One of the challenges in robot control is vibration. Vibration increases in proportion to the operating speed of the robot and can adversely affect the support base and surrounding equipment. Meanwhile, manufacturers need to accelerate the speed at which robots move to shorten the time required for each process on the manufacturing line.
Epson developed Vibration Reduction Technology (VRT) to maximize the utility of its own robots. VRT reduces vibrations in the support base, end-effector, cameras, and other components by controlling how the robot moves. It also minimizes vibration caused by robot movement and enables low-cost, flexible system design.
Manufacturers want to increase productivity by reducing the time required for each process without sacrificing product quality. This requires moving the robot at high speed and with high acceleration. However, the faster the robot moves, the greater the vibration it generates and the more residual vibration there is after the robot stops. Not only does the robot itself vibrate but also the support base to which the robot is secured, and any sensors, cameras, and other devices installed on the robot.
Even if there is little residual vibration in the robot itself, a large amount of residual vibration in the support base would make it difficult to operate the robot at high speed and with good positioning accuracy. However, if the robot must wait until the residual vibration subsides to preserve accuracy, the time required for each process will increase. Sensor and camera vibration would also increase the possibility of errors in detected data, leading to poor product quality.
Manufacturers need technology that maximizes the performance of the entire manufacturing system by reducing vibration in robots and peripheral equipment while maintaining high speeds.
The methods below are commonly used to reduce robot vibration and increase robot accuracy.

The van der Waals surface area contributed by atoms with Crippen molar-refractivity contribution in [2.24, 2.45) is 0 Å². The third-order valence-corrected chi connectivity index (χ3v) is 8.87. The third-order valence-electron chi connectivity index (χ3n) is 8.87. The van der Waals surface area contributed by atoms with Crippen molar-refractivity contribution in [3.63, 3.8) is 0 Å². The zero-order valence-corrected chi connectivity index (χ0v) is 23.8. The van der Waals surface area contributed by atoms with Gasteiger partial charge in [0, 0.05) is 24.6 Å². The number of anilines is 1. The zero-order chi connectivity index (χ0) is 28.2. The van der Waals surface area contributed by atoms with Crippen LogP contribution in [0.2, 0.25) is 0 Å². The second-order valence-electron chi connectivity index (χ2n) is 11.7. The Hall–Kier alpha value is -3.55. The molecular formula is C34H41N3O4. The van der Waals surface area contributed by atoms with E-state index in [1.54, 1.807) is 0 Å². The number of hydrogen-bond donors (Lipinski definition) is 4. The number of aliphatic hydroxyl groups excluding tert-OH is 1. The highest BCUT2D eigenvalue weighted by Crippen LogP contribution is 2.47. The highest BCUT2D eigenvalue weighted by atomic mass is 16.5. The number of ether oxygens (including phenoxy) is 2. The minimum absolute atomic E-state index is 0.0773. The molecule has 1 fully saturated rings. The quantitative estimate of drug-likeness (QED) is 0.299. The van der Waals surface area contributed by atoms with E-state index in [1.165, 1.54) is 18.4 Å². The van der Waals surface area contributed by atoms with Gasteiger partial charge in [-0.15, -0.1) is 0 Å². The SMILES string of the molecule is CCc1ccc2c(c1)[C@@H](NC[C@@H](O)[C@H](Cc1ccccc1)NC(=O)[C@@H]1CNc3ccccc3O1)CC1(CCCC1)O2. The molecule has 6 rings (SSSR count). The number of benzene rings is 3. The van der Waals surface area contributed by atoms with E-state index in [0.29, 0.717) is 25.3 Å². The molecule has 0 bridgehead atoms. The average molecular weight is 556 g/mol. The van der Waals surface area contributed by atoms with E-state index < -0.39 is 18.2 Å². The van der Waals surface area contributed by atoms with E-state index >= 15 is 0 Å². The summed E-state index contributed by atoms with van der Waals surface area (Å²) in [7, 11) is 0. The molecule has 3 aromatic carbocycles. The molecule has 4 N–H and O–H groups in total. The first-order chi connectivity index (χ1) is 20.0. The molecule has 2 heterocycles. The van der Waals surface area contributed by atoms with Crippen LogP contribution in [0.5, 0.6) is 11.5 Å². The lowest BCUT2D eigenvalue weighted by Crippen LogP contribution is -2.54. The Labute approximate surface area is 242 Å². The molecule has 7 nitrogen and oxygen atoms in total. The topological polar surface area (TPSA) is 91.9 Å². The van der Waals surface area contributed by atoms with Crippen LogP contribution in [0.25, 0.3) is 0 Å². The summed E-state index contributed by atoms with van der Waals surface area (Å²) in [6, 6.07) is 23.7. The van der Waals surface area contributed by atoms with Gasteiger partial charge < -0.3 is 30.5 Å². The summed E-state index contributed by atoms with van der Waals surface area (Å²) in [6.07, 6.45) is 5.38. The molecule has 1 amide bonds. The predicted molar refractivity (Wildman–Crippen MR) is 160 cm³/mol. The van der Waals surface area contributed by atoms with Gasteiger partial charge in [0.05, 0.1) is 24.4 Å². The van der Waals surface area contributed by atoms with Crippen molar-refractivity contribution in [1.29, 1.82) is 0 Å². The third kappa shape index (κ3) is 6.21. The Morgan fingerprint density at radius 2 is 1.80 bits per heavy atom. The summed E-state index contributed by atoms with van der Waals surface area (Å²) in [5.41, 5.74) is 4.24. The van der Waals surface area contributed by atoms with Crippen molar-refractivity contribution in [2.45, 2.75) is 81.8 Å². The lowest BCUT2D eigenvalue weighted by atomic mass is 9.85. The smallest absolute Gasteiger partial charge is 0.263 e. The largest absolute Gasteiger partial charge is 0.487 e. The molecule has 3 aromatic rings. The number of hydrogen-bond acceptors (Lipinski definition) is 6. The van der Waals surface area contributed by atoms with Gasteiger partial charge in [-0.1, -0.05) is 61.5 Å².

Slowing down the robot's movements will generate less vibration but make it impossible to shorten cycle times. Increasing the rigidity of the robot arm and support base is
problematic because it's costly and limits locations where robots can be installed.
When a robot is suspended from a frame, vibration is usually reduced to an acceptable level by using a highly rigid, welded iron support base. However, welded support bases with iron frames take time and money to make and their height is not adjustable, so they cannot easily be repurposed. An aluminum support base with an aluminum frame is easy to make, but aluminum lacks rigidity and the mounts are weak, so it takes time for the residual vibration to settle during robot operation. The last method, using cushioning material, is a less than ideal option in terms of space efficiency.
VRT reduces vibrations of the support base, end-effector, cameras, and other components by controlling how the robot moves according to the characteristics of these components. This technology is especially effective when a robot with large vibration is suspended from a frame. In some cases, it has reduced vibration by about 90%.
VRT, which saves space and enables high speed and accuracy, maximizes the performance of Epson robots and contributes to production line productivity.